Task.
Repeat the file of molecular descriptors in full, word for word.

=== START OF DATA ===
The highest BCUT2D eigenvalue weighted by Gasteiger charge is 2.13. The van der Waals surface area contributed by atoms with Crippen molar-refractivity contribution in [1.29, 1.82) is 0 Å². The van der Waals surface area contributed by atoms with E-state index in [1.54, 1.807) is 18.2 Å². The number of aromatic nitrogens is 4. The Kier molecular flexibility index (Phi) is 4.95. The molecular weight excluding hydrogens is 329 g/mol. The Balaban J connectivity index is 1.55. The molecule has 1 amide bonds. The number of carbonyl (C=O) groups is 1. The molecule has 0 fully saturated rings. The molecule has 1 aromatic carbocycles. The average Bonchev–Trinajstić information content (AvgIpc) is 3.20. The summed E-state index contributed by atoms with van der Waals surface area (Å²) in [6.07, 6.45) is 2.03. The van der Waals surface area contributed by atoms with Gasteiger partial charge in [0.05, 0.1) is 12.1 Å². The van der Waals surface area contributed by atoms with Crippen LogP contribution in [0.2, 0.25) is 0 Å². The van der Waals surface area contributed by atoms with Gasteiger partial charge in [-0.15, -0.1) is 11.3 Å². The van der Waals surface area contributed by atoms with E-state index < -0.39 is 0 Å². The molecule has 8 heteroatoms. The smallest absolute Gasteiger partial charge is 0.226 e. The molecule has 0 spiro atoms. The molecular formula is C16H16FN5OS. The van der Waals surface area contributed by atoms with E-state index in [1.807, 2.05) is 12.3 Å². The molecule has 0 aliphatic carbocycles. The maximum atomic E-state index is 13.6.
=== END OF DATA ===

The highest BCUT2D eigenvalue weighted by Gasteiger charge is 2.13. The van der Waals surface area contributed by atoms with Crippen molar-refractivity contribution in [1.29, 1.82) is 0 Å². The van der Waals surface area contributed by atoms with E-state index in [1.54, 1.807) is 18.2 Å². The number of aromatic nitrogens is 4. The Kier molecular flexibility index (Phi) is 4.95. The molecular weight excluding hydrogens is 329 g/mol. The Balaban J connectivity index is 1.55. The molecule has 1 amide bonds. The number of carbonyl (C=O) groups is 1. The molecule has 0 fully saturated rings. The molecule has 1 aromatic carbocycles. The average Bonchev–Trinajstić information content (AvgIpc) is 3.20. The summed E-state index contributed by atoms with van der Waals surface area (Å²) in [6.07, 6.45) is 2.03. The van der Waals surface area contributed by atoms with Gasteiger partial charge in [0.05, 0.1) is 12.1 Å². The van der Waals surface area contributed by atoms with Crippen LogP contribution in [0.2, 0.25) is 0 Å². The van der Waals surface area contributed by atoms with Gasteiger partial charge in [-0.15, -0.1) is 11.3 Å². The van der Waals surface area contributed by atoms with E-state index < -0.39 is 0 Å². The molecule has 8 heteroatoms. The smallest absolute Gasteiger partial charge is 0.226 e. The molecule has 0 spiro atoms. The molecular formula is C16H16FN5OS. The van der Waals surface area contributed by atoms with E-state index in [1.807, 2.05) is 12.3 Å². The molecule has 0 aliphatic carbocycles. The maximum atomic E-state index is 13.6.